Integrating Diver Detection into Yacht Security Systems

  • Posted on: 17 October 2014
  • By: Matthew Zimmerman
Diver to be detected
Open circuit diver
Fixed installation sensors
Multiple, fixed sensors provide 360° without costly hydraulic deployment.
FarSounder's diver detection software for yachts
FarSounder's SPS software in diver detection mode. A diver is automatically detected, tracked and classified (in red) on top of the chart. Selecting that track shows a waterfall display with a clear acoustic image of the diver.
Navy Sonar Operator - Used under Creative Commons license: https://www.flickr.com/photos/usnavy/5915800949/
Navy sonar operator
FarSounder diver detection capabilities integrated into L3-SAM command and control software
FarSounder's diver detection capabilities integrated into L3-SAM command and control software.

As the size and complexity of large yachts has evolved, so has the level of sophistication of their security systems. Simply having door locks and a few cameras is no longer suitable for today’s largest super-yachts. Common security equipment includes: thermal and night vision cameras, motion sensors, deck pressure sensors, RFID based access controls, and high resolution radars. FarSounder’s Ship Protection System adds underwater surveillance to the suite of sensors available to a yacht’s security team. Such a large variety of data sources can easily overwhelm crew. In such cases, a well thought-out, integrated security solution is required.

Security Design Vision

The most effective security designs are those which are considered early in the vessel’s design. Some basic decisions early in the design process will greatly improve the efficacy of a given security solution.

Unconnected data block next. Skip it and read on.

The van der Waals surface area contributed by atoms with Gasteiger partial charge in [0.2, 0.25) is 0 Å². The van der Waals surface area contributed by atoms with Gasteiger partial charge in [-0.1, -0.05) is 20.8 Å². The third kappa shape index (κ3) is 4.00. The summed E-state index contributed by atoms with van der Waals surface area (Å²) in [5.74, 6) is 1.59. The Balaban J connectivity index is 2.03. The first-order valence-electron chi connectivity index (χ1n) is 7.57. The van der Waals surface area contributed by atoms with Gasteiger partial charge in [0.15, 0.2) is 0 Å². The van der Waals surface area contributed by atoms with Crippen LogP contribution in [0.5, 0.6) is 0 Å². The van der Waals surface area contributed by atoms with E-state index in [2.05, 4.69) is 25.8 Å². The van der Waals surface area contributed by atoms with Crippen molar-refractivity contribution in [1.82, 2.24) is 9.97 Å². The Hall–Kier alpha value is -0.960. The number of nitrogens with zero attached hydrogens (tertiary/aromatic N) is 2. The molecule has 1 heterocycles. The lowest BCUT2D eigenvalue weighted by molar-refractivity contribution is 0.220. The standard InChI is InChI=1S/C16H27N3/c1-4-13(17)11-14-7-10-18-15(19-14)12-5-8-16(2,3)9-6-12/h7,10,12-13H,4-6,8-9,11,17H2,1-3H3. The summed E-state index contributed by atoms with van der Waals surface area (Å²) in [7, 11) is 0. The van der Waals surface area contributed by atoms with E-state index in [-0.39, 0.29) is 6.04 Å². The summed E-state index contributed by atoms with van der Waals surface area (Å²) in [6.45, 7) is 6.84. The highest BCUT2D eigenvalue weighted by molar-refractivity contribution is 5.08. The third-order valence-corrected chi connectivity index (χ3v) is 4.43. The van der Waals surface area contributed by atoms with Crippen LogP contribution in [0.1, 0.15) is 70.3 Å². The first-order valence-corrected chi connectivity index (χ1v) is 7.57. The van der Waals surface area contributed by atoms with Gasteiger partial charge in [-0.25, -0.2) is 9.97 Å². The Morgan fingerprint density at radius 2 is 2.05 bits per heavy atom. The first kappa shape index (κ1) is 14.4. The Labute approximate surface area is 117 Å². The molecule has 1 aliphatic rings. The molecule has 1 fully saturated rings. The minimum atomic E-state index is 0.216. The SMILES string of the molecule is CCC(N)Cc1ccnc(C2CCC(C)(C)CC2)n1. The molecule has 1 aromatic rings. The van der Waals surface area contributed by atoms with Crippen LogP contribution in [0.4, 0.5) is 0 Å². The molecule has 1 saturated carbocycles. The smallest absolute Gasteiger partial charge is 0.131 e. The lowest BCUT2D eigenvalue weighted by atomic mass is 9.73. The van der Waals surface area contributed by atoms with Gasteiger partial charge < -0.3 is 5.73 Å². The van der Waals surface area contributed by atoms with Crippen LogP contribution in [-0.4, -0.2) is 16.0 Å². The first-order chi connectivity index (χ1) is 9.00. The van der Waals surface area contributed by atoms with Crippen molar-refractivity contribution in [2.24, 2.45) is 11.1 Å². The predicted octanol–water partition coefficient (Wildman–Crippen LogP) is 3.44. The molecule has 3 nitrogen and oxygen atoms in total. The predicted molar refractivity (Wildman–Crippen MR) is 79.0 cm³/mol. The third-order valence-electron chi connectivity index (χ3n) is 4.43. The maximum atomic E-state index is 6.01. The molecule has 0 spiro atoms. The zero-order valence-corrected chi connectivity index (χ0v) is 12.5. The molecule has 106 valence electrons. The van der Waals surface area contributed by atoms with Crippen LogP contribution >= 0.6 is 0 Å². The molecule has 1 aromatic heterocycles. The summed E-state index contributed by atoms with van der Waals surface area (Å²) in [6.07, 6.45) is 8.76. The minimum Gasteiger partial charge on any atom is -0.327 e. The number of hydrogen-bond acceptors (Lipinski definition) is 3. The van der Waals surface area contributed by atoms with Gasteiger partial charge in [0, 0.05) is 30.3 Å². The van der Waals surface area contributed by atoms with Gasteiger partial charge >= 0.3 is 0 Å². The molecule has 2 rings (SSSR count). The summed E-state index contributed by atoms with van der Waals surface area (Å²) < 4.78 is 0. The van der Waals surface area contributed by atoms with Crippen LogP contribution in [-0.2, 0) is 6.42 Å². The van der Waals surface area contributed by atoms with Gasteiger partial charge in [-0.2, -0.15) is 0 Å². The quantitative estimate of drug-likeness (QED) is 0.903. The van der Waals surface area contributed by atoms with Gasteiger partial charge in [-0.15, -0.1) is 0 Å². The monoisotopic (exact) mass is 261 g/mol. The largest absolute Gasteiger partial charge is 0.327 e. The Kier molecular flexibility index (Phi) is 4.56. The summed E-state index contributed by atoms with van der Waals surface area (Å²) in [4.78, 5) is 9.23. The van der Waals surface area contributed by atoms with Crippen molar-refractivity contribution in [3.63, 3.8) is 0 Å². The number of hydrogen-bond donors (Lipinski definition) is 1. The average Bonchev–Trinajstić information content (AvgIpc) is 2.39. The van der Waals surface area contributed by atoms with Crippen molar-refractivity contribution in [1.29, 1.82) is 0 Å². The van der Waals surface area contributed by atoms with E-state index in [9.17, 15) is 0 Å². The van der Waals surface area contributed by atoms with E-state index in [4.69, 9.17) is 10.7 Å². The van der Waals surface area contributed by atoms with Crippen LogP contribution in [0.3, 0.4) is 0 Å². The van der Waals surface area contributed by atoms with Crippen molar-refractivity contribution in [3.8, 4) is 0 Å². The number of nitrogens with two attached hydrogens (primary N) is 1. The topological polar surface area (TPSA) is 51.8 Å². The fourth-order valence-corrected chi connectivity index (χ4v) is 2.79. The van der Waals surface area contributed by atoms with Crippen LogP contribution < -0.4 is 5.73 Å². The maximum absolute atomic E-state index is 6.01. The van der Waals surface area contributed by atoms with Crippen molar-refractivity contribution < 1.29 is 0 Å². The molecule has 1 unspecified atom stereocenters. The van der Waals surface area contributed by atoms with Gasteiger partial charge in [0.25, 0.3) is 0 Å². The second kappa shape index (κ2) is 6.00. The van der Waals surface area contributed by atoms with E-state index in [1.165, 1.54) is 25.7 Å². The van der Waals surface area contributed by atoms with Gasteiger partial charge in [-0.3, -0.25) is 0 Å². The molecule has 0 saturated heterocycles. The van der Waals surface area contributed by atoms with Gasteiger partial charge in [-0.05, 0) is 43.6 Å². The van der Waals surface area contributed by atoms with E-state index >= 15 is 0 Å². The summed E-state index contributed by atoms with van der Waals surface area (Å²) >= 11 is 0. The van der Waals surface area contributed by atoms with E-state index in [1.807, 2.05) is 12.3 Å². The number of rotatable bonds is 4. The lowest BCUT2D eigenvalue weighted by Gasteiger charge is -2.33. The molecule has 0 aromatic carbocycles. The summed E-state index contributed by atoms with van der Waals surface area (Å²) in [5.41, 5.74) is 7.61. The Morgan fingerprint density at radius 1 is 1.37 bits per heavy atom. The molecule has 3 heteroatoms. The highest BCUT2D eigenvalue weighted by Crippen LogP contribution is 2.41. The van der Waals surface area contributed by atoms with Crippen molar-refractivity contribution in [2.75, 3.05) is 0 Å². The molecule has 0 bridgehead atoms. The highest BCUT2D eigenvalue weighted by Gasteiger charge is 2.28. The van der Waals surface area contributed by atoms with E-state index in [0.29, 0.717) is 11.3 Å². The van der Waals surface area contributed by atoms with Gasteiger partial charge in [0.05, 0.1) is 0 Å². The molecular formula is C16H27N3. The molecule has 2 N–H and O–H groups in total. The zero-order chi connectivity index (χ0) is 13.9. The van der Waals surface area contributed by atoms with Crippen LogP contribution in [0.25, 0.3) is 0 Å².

For example, some important questions are:

  1. Who will be monitoring the system; the bridge officers or a dedicated security team?

  2. From where will the system be monitored? Will there be a separate security room or station on the bridge?

  3. How is the information from the different systems displayed and evaluated? Will they be integrated into a central command and control system?

Additionally, it is important that the shipyard understands the space requirements for the various pieces of equipment. The sonar sensors used in the FarSounder Ship Protection System are installed with a fixed installation integrated into the hull of the ship. They do not require any large or expensive hydraulic deployment systems. Whereas many other diver detection systems require a large mechanical space in the center of the vessel or a crane structure over the side of the ship to deploy their sonar sensors.

Making it Easy to Understand

Unlike a navy ship, it is not always reasonable to expect a highly trained sonar operator to be part of the yacht’s security monitoring team. The Ship Protection System’s operator is likely monitoring other security sensors at the same time and perhaps also standing watch on the bridge. This means that the diver detection sonar used on board a yacht must be easy to use and simple to understand.

Unlike other technologies, which stem from a military background, FarSounder’s products are focused on the unique requirements of the commercial and private vessel markets. FarSounder software includes a stand alone user interface which clearly shows automatically detected diver tracks on top of a nautical chart. The user can select any of the tracks to manually confirm the automatic detections. This gives the operator a clear picture of what’s around the vessel, under the water.

3rd Party Command and Control Systems